More than a thousand NHS staffers have been slapped down for their use of social media and apps since 2013, with some even posting about patients.
According to figures released under Freedom of Information laws, at least 65 workers in the UK's National Health Service have lost their jobs because of the incidents.
The Times reported more than 1,200 employees had been disciplined for various unwise activities online, such as sharing patients' information, complaining about colleagues and gossiping about drinking.
Yorkshire Ambulance Service reported that 62 people had faced disciplinary proceedings due to their use of social media in the past five years. University Hospital Southampton NHS Foundation Trust reported 47 cases, and Manchester University NHS Foundation Trust, 37.
Among those who were sacked for their misdeeds were two nurses and a healthcare assistant who were given the heave-ho in 2013 for joking about patients on Twitter and saying they were too hungover to work.
NHS workers’ use of messaging apps for their day jobs has come under scrutiny before. For instance, a small study published in BMJ Innovations last year found that 97 per cent of staffers had shared sensitive patient information on instant messengers without obtaining consent.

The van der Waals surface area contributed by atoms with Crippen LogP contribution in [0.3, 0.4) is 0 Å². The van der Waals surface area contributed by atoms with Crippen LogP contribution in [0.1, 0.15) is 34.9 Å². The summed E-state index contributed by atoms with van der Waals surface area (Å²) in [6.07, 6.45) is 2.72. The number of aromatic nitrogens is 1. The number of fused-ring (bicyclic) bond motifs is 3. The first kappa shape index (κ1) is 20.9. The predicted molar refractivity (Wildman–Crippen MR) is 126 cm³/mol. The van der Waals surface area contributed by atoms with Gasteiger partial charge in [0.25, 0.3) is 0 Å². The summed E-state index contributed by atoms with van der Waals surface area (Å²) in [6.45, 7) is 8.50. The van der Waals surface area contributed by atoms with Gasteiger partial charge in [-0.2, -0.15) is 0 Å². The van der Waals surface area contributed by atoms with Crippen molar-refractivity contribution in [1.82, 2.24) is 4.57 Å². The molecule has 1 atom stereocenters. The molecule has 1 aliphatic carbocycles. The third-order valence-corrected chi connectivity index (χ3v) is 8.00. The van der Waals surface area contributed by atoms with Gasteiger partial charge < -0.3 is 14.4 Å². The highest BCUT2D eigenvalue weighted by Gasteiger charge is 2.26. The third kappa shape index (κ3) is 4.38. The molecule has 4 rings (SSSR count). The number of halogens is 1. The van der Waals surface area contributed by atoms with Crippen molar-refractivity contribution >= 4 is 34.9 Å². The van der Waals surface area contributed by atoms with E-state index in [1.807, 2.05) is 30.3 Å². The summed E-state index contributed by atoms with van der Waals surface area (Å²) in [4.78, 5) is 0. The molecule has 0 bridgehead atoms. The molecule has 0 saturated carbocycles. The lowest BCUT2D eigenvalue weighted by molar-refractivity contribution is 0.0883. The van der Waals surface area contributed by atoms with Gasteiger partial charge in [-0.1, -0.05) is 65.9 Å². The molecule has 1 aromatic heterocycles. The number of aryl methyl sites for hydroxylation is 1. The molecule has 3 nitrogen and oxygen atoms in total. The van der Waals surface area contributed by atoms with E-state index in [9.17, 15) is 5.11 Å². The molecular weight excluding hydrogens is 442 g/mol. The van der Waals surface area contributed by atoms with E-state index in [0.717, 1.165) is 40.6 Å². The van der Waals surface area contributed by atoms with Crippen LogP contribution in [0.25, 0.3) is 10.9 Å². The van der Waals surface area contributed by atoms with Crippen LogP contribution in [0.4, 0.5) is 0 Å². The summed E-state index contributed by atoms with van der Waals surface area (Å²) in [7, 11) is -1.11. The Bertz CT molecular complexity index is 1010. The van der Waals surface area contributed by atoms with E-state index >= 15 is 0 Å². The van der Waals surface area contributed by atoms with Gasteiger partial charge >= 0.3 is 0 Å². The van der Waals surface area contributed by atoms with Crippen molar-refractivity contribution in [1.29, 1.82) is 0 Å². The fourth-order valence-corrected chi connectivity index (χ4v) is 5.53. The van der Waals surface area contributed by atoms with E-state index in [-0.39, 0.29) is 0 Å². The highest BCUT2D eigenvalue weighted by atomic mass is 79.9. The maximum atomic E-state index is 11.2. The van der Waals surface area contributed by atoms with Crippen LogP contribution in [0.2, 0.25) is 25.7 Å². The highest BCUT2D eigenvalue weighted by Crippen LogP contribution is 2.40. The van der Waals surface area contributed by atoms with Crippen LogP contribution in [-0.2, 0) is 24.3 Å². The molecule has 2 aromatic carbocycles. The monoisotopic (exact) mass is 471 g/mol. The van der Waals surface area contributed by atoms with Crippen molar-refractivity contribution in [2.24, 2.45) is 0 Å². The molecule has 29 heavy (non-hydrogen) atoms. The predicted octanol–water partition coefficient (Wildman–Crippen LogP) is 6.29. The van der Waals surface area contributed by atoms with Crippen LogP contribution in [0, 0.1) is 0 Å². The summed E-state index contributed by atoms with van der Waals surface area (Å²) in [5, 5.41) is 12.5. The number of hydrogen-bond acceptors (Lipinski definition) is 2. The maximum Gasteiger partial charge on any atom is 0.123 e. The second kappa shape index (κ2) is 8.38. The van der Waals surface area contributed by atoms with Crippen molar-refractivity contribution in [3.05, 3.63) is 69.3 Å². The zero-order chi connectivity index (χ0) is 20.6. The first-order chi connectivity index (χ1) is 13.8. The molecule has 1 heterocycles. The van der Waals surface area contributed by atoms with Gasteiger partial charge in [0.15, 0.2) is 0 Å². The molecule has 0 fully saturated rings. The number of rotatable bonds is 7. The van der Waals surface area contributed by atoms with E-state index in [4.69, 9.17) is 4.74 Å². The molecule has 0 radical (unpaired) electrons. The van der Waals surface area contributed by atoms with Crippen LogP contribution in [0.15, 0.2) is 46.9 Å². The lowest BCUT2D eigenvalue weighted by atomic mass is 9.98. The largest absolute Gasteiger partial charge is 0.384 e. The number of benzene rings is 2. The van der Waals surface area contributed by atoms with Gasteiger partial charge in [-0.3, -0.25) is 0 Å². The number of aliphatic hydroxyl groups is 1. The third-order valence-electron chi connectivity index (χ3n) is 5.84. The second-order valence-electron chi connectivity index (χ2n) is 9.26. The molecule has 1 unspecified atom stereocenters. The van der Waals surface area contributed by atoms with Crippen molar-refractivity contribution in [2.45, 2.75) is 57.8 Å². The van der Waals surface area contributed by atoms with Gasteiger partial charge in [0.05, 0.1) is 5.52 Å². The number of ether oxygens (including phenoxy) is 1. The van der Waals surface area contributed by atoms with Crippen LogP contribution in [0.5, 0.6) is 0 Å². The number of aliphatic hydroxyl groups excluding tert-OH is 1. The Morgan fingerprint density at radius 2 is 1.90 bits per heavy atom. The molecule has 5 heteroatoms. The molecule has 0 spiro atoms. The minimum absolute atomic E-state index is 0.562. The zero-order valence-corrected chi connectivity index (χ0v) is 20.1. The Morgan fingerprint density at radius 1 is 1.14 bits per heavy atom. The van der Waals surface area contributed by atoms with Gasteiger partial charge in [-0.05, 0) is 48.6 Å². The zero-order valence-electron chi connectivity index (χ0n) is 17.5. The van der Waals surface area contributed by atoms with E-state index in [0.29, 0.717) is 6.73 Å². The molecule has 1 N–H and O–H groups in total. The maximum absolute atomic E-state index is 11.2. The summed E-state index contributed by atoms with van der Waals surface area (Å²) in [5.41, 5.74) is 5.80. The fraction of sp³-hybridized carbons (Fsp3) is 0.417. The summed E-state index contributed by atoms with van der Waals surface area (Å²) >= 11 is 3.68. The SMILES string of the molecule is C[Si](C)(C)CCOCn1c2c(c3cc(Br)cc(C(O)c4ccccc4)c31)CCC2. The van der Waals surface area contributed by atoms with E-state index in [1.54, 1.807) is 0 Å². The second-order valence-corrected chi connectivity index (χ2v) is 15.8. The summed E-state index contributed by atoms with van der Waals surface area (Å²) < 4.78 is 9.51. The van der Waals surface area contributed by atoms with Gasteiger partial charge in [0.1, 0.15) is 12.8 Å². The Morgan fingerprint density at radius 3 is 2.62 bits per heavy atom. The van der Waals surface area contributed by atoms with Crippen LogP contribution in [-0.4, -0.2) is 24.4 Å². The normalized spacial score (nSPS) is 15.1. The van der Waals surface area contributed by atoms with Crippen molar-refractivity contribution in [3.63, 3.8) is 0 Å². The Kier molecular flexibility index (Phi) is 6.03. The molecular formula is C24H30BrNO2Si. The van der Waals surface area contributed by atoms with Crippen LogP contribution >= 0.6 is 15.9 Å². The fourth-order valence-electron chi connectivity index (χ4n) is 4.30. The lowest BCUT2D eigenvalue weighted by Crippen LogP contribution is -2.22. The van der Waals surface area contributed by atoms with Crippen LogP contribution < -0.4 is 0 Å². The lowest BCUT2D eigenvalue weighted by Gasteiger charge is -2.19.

Moreover, a separate study (PDF) found that 43 per cent of NHS workers used at least one consumer instant messaging app, with WhatsApp rating highest and Facebook Messenger second.
Staff have argued that such apps are now crucial for patient care – the over-reliance of the health service on outdated tech like pagers or fax machines is well documented – but the latest figures demonstrate that more care is needed on the wider use of social media and messaging services.
The data protection implications will need particular consideration – but it’s worth noting that people who want to abuse the system will do so regardless of technology; one only needs look at the NHS workers who have been fined for unlawful access to medical records. ®
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